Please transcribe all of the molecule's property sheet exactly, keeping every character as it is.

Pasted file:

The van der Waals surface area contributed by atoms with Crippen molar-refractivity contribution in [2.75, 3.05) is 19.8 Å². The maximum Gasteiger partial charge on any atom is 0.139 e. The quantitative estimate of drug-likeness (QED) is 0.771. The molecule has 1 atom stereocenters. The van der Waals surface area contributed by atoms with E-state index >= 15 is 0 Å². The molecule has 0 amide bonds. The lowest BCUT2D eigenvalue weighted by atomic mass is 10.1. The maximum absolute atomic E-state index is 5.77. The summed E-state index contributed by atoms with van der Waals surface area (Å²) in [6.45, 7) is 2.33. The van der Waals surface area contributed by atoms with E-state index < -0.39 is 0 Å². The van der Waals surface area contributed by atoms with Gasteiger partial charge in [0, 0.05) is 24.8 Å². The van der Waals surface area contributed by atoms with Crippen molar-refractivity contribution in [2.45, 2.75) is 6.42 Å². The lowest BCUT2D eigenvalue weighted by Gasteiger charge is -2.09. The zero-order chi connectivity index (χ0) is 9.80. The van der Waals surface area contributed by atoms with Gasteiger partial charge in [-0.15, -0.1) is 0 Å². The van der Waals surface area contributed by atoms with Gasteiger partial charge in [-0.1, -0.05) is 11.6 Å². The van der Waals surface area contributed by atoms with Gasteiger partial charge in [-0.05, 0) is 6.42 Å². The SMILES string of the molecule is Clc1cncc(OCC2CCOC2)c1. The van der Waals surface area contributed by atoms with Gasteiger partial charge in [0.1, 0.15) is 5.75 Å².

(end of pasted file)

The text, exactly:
The van der Waals surface area contributed by atoms with Crippen molar-refractivity contribution in [2.75, 3.05) is 19.8 Å². The maximum Gasteiger partial charge on any atom is 0.139 e. The quantitative estimate of drug-likeness (QED) is 0.771. The molecule has 1 atom stereocenters. The van der Waals surface area contributed by atoms with E-state index >= 15 is 0 Å². The molecule has 0 amide bonds. The lowest BCUT2D eigenvalue weighted by atomic mass is 10.1. The maximum absolute atomic E-state index is 5.77. The summed E-state index contributed by atoms with van der Waals surface area (Å²) in [6.45, 7) is 2.33. The van der Waals surface area contributed by atoms with E-state index < -0.39 is 0 Å². The van der Waals surface area contributed by atoms with Gasteiger partial charge in [0, 0.05) is 24.8 Å². The van der Waals surface area contributed by atoms with Crippen molar-refractivity contribution in [2.45, 2.75) is 6.42 Å². The lowest BCUT2D eigenvalue weighted by Gasteiger charge is -2.09. The zero-order chi connectivity index (χ0) is 9.80. The van der Waals surface area contributed by atoms with Gasteiger partial charge in [-0.15, -0.1) is 0 Å². The van der Waals surface area contributed by atoms with Gasteiger partial charge in [-0.1, -0.05) is 11.6 Å². The van der Waals surface area contributed by atoms with Gasteiger partial charge in [-0.05, 0) is 6.42 Å². The SMILES string of the molecule is Clc1cncc(OCC2CCOC2)c1. The van der Waals surface area contributed by atoms with Gasteiger partial charge in [0.1, 0.15) is 5.75 Å².